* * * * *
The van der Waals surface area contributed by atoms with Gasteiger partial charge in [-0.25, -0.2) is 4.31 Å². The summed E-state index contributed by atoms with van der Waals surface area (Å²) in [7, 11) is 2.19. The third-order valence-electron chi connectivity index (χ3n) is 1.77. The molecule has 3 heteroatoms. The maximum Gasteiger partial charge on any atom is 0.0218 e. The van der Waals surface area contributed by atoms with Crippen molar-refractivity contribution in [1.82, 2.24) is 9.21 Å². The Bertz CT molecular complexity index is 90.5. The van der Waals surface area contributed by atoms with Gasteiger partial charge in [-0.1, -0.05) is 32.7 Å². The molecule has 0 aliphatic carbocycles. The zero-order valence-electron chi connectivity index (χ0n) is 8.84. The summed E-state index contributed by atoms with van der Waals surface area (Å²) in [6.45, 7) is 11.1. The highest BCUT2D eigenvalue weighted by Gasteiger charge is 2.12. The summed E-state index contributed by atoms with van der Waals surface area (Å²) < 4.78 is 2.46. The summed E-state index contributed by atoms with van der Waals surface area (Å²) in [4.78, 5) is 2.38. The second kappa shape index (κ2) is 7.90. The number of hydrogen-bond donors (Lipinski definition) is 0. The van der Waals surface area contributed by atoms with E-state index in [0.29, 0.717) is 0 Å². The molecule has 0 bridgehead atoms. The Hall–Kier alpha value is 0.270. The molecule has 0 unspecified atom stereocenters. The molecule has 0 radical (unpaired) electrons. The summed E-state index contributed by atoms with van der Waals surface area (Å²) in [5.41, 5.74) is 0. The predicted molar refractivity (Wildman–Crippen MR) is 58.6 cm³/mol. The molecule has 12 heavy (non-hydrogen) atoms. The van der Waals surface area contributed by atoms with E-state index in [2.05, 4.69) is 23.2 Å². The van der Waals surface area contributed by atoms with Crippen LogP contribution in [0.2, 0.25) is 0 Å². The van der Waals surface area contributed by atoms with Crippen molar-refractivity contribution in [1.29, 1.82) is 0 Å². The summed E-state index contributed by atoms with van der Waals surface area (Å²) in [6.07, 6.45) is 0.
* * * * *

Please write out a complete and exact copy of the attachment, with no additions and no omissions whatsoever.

The van der Waals surface area contributed by atoms with Gasteiger partial charge in [-0.25, -0.2) is 4.31 Å². The summed E-state index contributed by atoms with van der Waals surface area (Å²) in [7, 11) is 2.19. The third-order valence-electron chi connectivity index (χ3n) is 1.77. The molecule has 3 heteroatoms. The maximum Gasteiger partial charge on any atom is 0.0218 e. The van der Waals surface area contributed by atoms with Crippen molar-refractivity contribution in [1.82, 2.24) is 9.21 Å². The Bertz CT molecular complexity index is 90.5. The van der Waals surface area contributed by atoms with Gasteiger partial charge in [-0.1, -0.05) is 32.7 Å². The molecule has 0 aliphatic carbocycles. The zero-order valence-electron chi connectivity index (χ0n) is 8.84. The summed E-state index contributed by atoms with van der Waals surface area (Å²) in [6.45, 7) is 11.1. The highest BCUT2D eigenvalue weighted by Gasteiger charge is 2.12. The summed E-state index contributed by atoms with van der Waals surface area (Å²) < 4.78 is 2.46. The summed E-state index contributed by atoms with van der Waals surface area (Å²) in [4.78, 5) is 2.38. The second kappa shape index (κ2) is 7.90. The number of hydrogen-bond donors (Lipinski definition) is 0. The van der Waals surface area contributed by atoms with E-state index in [0.29, 0.717) is 0 Å². The molecule has 0 bridgehead atoms. The Hall–Kier alpha value is 0.270. The molecule has 0 unspecified atom stereocenters. The molecule has 0 radical (unpaired) electrons. The summed E-state index contributed by atoms with van der Waals surface area (Å²) in [5.41, 5.74) is 0. The predicted molar refractivity (Wildman–Crippen MR) is 58.6 cm³/mol. The molecule has 12 heavy (non-hydrogen) atoms. The van der Waals surface area contributed by atoms with E-state index in [2.05, 4.69) is 23.2 Å². The van der Waals surface area contributed by atoms with Crippen LogP contribution in [0.2, 0.25) is 0 Å². The van der Waals surface area contributed by atoms with Crippen molar-refractivity contribution in [1.29, 1.82) is 0 Å². The summed E-state index contributed by atoms with van der Waals surface area (Å²) in [6.07, 6.45) is 0.